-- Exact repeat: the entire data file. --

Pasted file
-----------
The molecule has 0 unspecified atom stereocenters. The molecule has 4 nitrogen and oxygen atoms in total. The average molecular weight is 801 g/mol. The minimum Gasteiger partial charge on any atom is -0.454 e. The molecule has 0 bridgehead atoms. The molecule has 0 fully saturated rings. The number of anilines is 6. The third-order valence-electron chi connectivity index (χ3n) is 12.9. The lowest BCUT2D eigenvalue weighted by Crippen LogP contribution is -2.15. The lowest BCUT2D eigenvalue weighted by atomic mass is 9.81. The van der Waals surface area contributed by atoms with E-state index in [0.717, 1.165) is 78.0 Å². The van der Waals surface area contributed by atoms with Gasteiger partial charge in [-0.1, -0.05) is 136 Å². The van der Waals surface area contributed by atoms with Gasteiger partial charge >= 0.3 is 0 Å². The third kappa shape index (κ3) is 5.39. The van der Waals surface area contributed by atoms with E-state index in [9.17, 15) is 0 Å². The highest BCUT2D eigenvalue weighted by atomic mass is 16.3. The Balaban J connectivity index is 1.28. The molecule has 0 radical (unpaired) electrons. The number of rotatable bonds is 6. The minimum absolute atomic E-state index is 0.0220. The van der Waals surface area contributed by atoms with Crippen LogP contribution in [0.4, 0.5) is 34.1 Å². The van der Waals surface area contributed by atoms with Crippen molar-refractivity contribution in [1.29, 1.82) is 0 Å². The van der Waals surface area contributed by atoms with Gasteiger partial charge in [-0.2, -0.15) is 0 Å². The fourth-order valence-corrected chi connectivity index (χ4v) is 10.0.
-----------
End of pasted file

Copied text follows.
The molecule has 0 unspecified atom stereocenters. The molecule has 4 nitrogen and oxygen atoms in total. The average molecular weight is 801 g/mol. The minimum Gasteiger partial charge on any atom is -0.454 e. The molecule has 0 bridgehead atoms. The molecule has 0 fully saturated rings. The number of anilines is 6. The third-order valence-electron chi connectivity index (χ3n) is 12.9. The lowest BCUT2D eigenvalue weighted by Crippen LogP contribution is -2.15. The lowest BCUT2D eigenvalue weighted by atomic mass is 9.81. The van der Waals surface area contributed by atoms with E-state index in [0.717, 1.165) is 78.0 Å². The van der Waals surface area contributed by atoms with Gasteiger partial charge in [-0.1, -0.05) is 136 Å². The van der Waals surface area contributed by atoms with Gasteiger partial charge >= 0.3 is 0 Å². The third kappa shape index (κ3) is 5.39. The van der Waals surface area contributed by atoms with E-state index in [9.17, 15) is 0 Å². The highest BCUT2D eigenvalue weighted by atomic mass is 16.3. The Balaban J connectivity index is 1.28. The molecule has 0 radical (unpaired) electrons. The number of rotatable bonds is 6. The minimum absolute atomic E-state index is 0.0220. The van der Waals surface area contributed by atoms with Crippen LogP contribution in [0.4, 0.5) is 34.1 Å². The van der Waals surface area contributed by atoms with Crippen molar-refractivity contribution in [1.29, 1.82) is 0 Å². The van der Waals surface area contributed by atoms with Gasteiger partial charge in [-0.2, -0.15) is 0 Å². The fourth-order valence-corrected chi connectivity index (χ4v) is 10.0.